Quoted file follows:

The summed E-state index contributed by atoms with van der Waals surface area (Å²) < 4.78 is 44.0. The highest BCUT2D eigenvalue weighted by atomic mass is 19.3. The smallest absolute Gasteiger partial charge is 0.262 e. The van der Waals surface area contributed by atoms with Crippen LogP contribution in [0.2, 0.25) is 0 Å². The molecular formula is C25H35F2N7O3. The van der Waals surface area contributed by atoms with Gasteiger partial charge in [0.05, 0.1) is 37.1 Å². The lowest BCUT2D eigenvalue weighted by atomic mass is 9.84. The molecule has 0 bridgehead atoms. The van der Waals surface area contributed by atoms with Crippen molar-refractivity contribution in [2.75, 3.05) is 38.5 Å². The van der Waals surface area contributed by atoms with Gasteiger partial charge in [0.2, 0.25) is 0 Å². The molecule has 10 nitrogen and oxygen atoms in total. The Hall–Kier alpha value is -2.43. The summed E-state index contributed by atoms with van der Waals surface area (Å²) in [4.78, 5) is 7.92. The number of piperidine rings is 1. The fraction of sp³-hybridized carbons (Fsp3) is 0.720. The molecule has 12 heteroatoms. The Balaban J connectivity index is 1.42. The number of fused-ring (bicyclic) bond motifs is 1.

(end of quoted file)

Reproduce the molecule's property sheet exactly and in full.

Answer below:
The summed E-state index contributed by atoms with van der Waals surface area (Å²) < 4.78 is 44.0. The highest BCUT2D eigenvalue weighted by atomic mass is 19.3. The smallest absolute Gasteiger partial charge is 0.262 e. The van der Waals surface area contributed by atoms with Crippen LogP contribution in [0.2, 0.25) is 0 Å². The molecular formula is C25H35F2N7O3. The van der Waals surface area contributed by atoms with Gasteiger partial charge in [0.05, 0.1) is 37.1 Å². The lowest BCUT2D eigenvalue weighted by atomic mass is 9.84. The molecule has 0 bridgehead atoms. The van der Waals surface area contributed by atoms with Crippen molar-refractivity contribution in [2.75, 3.05) is 38.5 Å². The van der Waals surface area contributed by atoms with Gasteiger partial charge in [0.2, 0.25) is 0 Å². The molecule has 10 nitrogen and oxygen atoms in total. The Hall–Kier alpha value is -2.43. The summed E-state index contributed by atoms with van der Waals surface area (Å²) in [4.78, 5) is 7.92. The number of piperidine rings is 1. The fraction of sp³-hybridized carbons (Fsp3) is 0.720. The molecule has 12 heteroatoms. The Balaban J connectivity index is 1.42. The number of fused-ring (bicyclic) bond motifs is 1.